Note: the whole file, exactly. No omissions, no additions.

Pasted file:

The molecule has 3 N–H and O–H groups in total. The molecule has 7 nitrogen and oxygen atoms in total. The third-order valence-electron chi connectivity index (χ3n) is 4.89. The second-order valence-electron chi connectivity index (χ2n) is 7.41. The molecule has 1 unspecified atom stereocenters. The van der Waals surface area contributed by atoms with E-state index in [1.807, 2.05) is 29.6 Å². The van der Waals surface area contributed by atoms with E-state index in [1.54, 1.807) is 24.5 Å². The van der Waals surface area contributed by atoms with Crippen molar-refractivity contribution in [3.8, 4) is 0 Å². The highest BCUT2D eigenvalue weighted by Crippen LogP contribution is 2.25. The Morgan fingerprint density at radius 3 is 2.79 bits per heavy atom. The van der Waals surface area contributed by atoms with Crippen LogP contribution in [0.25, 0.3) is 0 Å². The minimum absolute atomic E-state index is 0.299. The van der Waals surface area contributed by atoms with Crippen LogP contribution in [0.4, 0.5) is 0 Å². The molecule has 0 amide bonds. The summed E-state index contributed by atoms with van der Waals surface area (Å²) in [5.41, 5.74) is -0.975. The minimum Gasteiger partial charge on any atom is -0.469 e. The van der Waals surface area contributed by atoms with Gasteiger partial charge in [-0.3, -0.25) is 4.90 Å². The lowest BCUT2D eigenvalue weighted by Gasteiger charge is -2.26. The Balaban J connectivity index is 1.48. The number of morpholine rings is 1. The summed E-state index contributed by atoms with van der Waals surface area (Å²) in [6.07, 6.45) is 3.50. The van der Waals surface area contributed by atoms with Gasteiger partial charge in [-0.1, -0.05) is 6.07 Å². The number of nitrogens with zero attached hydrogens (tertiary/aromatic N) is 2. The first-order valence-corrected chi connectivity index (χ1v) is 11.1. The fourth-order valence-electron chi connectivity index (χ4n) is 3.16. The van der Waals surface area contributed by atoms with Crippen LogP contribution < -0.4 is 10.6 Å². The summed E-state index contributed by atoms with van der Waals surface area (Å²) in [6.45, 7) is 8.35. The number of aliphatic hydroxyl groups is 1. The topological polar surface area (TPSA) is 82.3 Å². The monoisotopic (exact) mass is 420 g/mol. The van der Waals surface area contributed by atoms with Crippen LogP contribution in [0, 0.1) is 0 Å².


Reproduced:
The molecule has 3 N–H and O–H groups in total. The molecule has 7 nitrogen and oxygen atoms in total. The third-order valence-electron chi connectivity index (χ3n) is 4.89. The second-order valence-electron chi connectivity index (χ2n) is 7.41. The molecule has 1 unspecified atom stereocenters. The van der Waals surface area contributed by atoms with E-state index in [1.807, 2.05) is 29.6 Å². The van der Waals surface area contributed by atoms with E-state index in [1.54, 1.807) is 24.5 Å². The van der Waals surface area contributed by atoms with Crippen molar-refractivity contribution in [3.8, 4) is 0 Å². The highest BCUT2D eigenvalue weighted by Crippen LogP contribution is 2.25. The Morgan fingerprint density at radius 3 is 2.79 bits per heavy atom. The van der Waals surface area contributed by atoms with Crippen LogP contribution in [0.25, 0.3) is 0 Å². The minimum absolute atomic E-state index is 0.299. The van der Waals surface area contributed by atoms with Crippen LogP contribution in [0.4, 0.5) is 0 Å². The molecule has 0 amide bonds. The summed E-state index contributed by atoms with van der Waals surface area (Å²) in [5.41, 5.74) is -0.975. The minimum Gasteiger partial charge on any atom is -0.469 e. The van der Waals surface area contributed by atoms with Gasteiger partial charge in [-0.3, -0.25) is 4.90 Å². The lowest BCUT2D eigenvalue weighted by Gasteiger charge is -2.26. The Balaban J connectivity index is 1.48. The number of morpholine rings is 1. The summed E-state index contributed by atoms with van der Waals surface area (Å²) in [6.07, 6.45) is 3.50. The van der Waals surface area contributed by atoms with Gasteiger partial charge in [-0.1, -0.05) is 6.07 Å². The number of nitrogens with zero attached hydrogens (tertiary/aromatic N) is 2. The first-order valence-corrected chi connectivity index (χ1v) is 11.1. The fourth-order valence-electron chi connectivity index (χ4n) is 3.16. The van der Waals surface area contributed by atoms with Crippen LogP contribution < -0.4 is 10.6 Å². The summed E-state index contributed by atoms with van der Waals surface area (Å²) in [6.45, 7) is 8.35. The number of aliphatic hydroxyl groups is 1. The topological polar surface area (TPSA) is 82.3 Å². The monoisotopic (exact) mass is 420 g/mol. The van der Waals surface area contributed by atoms with Crippen LogP contribution in [0, 0.1) is 0 Å².